The athletic giant reported fiscal first quarter net income of $599 million, or $1.14 per share, compared with $513 million, or $1.04 per share, for the same period in 2009. Revenue rose 8% from last year, to $5.18 billion. While the figures beat the average Wall Street analysts who had expected a much smaller profit of $1.01 per share, they had also predicted higher revenue of $5.22 billion.
Revenues for the Nike brand were up 8%, while revenues for its other businesses, including Cole Haan, Converse, Hurley, Nike Golf and Umbro, increased 16%.
As of the end of the quarter, worldwide futures orders for Nike brand athletic footwear and apparel, scheduled for delivery from September to January 2011, totaled $7.1 billion, 10% higher than the same period last year.
By geography, Nike’s futures orders to North America are up by 15%, Central and Eastern Europe by 8% and China by 25%. Western Europe future orders are down 7% though, while Japan orders fell 8%, Nike reported.
“We had a great first quarter. It demonstrates the power of our growth strategy, which is to create innovative products, amazing brand experiences, and premium retail destinations wherever consumers connect with Nike,” said Mark Parker, president and ceo.“Going forward we’ll continue to maximize the flexibility, balance and alignment that we have built into our portfolio of brands and categories. Those strengths will help us navigate the continued uncertainty in the macro-economic picture. More importantly they help us leverage the global appetite for sports and innovation, which has never been stronger. That’s how we continue to grow our businesses, strengthen our balance sheet and increase our returns to shareholders over the long term.”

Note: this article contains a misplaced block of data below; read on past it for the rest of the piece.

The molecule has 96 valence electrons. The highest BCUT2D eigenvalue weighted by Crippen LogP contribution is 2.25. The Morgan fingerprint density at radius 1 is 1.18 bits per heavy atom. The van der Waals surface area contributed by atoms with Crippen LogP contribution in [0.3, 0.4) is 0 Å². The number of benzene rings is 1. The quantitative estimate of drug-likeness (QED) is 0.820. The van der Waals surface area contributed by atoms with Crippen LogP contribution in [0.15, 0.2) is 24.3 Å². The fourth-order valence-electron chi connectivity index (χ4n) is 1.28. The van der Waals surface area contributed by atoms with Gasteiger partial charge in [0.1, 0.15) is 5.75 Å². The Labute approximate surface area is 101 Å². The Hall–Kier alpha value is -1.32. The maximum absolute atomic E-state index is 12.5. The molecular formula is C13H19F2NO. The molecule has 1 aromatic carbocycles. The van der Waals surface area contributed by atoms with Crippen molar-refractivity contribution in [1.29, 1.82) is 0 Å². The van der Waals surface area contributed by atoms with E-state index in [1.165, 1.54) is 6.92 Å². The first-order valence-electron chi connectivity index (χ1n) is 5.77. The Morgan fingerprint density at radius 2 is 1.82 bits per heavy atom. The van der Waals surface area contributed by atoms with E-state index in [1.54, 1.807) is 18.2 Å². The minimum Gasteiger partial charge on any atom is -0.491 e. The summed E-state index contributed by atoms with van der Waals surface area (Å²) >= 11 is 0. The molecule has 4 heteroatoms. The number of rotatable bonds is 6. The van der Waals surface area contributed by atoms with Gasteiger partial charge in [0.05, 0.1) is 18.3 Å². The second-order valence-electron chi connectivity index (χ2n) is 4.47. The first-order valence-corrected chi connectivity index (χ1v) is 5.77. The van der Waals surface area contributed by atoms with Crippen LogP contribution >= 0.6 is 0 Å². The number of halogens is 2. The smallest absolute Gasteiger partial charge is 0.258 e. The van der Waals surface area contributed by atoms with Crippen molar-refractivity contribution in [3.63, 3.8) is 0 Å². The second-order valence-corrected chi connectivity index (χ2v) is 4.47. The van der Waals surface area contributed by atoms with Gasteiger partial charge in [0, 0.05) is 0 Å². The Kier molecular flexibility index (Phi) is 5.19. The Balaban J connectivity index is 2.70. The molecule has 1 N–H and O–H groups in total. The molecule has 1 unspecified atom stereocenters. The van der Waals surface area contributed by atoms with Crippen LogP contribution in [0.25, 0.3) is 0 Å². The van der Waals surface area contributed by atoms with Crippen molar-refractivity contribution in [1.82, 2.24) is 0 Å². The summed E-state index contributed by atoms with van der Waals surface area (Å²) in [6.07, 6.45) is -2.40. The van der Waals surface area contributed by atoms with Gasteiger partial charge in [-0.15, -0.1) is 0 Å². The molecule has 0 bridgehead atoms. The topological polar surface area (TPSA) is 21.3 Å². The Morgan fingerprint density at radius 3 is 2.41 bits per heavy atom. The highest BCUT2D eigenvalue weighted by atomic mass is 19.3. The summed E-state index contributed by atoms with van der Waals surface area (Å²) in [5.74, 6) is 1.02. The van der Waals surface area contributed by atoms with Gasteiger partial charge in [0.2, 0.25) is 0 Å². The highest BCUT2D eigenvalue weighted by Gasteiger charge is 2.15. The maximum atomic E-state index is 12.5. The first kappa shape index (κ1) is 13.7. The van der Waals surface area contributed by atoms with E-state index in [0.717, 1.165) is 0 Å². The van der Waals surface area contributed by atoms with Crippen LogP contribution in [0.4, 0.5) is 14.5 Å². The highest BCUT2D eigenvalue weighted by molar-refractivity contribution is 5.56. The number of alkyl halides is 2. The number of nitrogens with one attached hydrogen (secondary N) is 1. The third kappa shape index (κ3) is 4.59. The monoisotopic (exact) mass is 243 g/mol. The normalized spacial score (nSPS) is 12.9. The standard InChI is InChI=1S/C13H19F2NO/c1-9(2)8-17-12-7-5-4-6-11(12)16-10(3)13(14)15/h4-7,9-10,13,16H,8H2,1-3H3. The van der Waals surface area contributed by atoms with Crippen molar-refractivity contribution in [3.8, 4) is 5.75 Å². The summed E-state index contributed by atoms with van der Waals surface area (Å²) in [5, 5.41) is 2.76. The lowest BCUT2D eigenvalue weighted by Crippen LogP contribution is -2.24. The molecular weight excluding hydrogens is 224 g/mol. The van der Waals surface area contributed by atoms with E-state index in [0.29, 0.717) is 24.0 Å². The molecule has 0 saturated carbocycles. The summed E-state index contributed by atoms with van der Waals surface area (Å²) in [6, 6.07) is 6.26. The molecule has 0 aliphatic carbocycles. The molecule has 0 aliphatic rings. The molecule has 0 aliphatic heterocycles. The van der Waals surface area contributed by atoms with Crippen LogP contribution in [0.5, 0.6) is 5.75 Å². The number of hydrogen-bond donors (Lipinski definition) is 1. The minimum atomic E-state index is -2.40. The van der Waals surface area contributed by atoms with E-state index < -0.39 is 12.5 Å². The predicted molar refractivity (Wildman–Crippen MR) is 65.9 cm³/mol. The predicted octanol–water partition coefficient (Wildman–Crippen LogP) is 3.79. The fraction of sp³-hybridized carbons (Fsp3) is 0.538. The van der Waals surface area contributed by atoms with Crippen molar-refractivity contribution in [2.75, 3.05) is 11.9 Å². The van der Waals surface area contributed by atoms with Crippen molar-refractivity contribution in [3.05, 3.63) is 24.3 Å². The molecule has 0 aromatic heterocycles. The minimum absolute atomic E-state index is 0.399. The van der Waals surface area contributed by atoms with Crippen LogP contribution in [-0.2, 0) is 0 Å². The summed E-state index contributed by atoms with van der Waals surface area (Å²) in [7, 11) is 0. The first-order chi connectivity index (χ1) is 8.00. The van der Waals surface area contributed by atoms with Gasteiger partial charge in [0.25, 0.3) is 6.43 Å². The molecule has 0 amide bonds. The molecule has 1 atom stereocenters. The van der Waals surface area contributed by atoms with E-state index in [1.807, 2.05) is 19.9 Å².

FIFA World Cup: ‘Best Ever for Nike’
Charlie Denson, president of the Nike brand, told investors that Nike had its best FIFA World Cup ever in South Africa this summer. But while he is correct in saying that Andrés Iniesta kicked the winning goal for Spain wearing a pair of Nike boots, it is worth noting that the victors were wearing the three stripes of Adidas.
Soceer aside, Nike has also boosted its presence in surfing, basketball and running through recent top-level endorsement deals. As a result, demand for Nike products is peaking, especially in China and the United States, with future orders from now until January 2011 10% higher than the same period last year.
“With one look at our futures, you can see the demand is high,” Denson said. “It’s a great position to be in. But it does come with some challenges, specifically with select technical footwear and performance apparel products.We are working closely with all our manufacturing partners to accelerate production and meet demand on these highly sought after products.”